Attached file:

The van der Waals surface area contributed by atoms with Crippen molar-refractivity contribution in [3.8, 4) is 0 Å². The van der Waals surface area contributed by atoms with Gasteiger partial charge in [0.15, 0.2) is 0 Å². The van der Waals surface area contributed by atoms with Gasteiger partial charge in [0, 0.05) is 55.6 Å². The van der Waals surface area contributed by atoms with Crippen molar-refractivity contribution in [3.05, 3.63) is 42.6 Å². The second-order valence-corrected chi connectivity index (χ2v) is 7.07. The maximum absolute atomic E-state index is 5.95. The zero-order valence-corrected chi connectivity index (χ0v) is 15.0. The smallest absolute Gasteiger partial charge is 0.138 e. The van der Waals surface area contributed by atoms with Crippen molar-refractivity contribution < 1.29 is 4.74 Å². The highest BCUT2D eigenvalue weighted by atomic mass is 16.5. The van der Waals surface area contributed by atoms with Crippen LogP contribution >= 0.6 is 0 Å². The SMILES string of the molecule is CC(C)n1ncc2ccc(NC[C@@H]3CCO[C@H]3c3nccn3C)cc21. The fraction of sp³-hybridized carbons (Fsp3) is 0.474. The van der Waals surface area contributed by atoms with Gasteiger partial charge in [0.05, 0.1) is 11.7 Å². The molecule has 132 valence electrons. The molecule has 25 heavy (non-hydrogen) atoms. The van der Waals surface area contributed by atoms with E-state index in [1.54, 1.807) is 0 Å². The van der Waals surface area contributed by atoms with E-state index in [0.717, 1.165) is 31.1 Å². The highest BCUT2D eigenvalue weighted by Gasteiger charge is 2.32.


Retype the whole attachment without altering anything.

The van der Waals surface area contributed by atoms with Crippen molar-refractivity contribution in [3.8, 4) is 0 Å². The van der Waals surface area contributed by atoms with Gasteiger partial charge in [0.15, 0.2) is 0 Å². The van der Waals surface area contributed by atoms with Gasteiger partial charge in [0, 0.05) is 55.6 Å². The van der Waals surface area contributed by atoms with Crippen molar-refractivity contribution in [3.05, 3.63) is 42.6 Å². The second-order valence-corrected chi connectivity index (χ2v) is 7.07. The maximum absolute atomic E-state index is 5.95. The zero-order valence-corrected chi connectivity index (χ0v) is 15.0. The smallest absolute Gasteiger partial charge is 0.138 e. The van der Waals surface area contributed by atoms with Crippen molar-refractivity contribution < 1.29 is 4.74 Å². The highest BCUT2D eigenvalue weighted by atomic mass is 16.5. The van der Waals surface area contributed by atoms with Crippen LogP contribution >= 0.6 is 0 Å². The SMILES string of the molecule is CC(C)n1ncc2ccc(NC[C@@H]3CCO[C@H]3c3nccn3C)cc21. The fraction of sp³-hybridized carbons (Fsp3) is 0.474. The van der Waals surface area contributed by atoms with Gasteiger partial charge in [0.05, 0.1) is 11.7 Å². The molecule has 132 valence electrons. The molecule has 25 heavy (non-hydrogen) atoms. The van der Waals surface area contributed by atoms with E-state index in [1.54, 1.807) is 0 Å². The van der Waals surface area contributed by atoms with E-state index in [0.717, 1.165) is 31.1 Å². The highest BCUT2D eigenvalue weighted by Gasteiger charge is 2.32.